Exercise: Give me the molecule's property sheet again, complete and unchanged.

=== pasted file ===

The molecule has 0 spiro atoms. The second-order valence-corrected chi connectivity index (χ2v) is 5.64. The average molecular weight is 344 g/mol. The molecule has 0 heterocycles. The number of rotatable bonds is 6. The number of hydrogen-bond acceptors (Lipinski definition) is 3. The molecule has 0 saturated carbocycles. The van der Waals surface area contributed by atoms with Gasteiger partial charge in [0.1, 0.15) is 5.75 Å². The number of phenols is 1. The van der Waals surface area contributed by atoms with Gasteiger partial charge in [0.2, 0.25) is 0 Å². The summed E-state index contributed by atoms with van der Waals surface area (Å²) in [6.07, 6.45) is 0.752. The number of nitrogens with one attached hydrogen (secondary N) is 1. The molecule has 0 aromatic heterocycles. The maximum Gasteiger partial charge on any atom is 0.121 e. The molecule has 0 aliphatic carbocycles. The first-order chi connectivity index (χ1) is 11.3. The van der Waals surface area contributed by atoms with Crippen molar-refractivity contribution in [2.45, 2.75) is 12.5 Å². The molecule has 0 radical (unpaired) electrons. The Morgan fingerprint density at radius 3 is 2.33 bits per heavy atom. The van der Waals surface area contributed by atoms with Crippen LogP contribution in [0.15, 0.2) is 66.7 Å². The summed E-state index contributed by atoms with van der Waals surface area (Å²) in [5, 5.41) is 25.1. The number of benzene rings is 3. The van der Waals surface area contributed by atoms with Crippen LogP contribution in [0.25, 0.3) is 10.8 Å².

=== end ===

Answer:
The molecule has 0 spiro atoms. The second-order valence-corrected chi connectivity index (χ2v) is 5.64. The average molecular weight is 344 g/mol. The molecule has 0 heterocycles. The number of rotatable bonds is 6. The number of hydrogen-bond acceptors (Lipinski definition) is 3. The molecule has 0 saturated carbocycles. The van der Waals surface area contributed by atoms with Gasteiger partial charge in [0.1, 0.15) is 5.75 Å². The number of phenols is 1. The van der Waals surface area contributed by atoms with Gasteiger partial charge in [0.2, 0.25) is 0 Å². The summed E-state index contributed by atoms with van der Waals surface area (Å²) in [6.07, 6.45) is 0.752. The number of nitrogens with one attached hydrogen (secondary N) is 1. The molecule has 0 aromatic heterocycles. The maximum Gasteiger partial charge on any atom is 0.121 e. The molecule has 0 aliphatic carbocycles. The first-order chi connectivity index (χ1) is 11.3. The van der Waals surface area contributed by atoms with Crippen molar-refractivity contribution in [2.45, 2.75) is 12.5 Å². The molecule has 0 radical (unpaired) electrons. The Morgan fingerprint density at radius 3 is 2.33 bits per heavy atom. The van der Waals surface area contributed by atoms with Crippen LogP contribution in [0.15, 0.2) is 66.7 Å². The summed E-state index contributed by atoms with van der Waals surface area (Å²) in [5, 5.41) is 25.1. The number of benzene rings is 3. The van der Waals surface area contributed by atoms with Crippen LogP contribution in [0.25, 0.3) is 10.8 Å².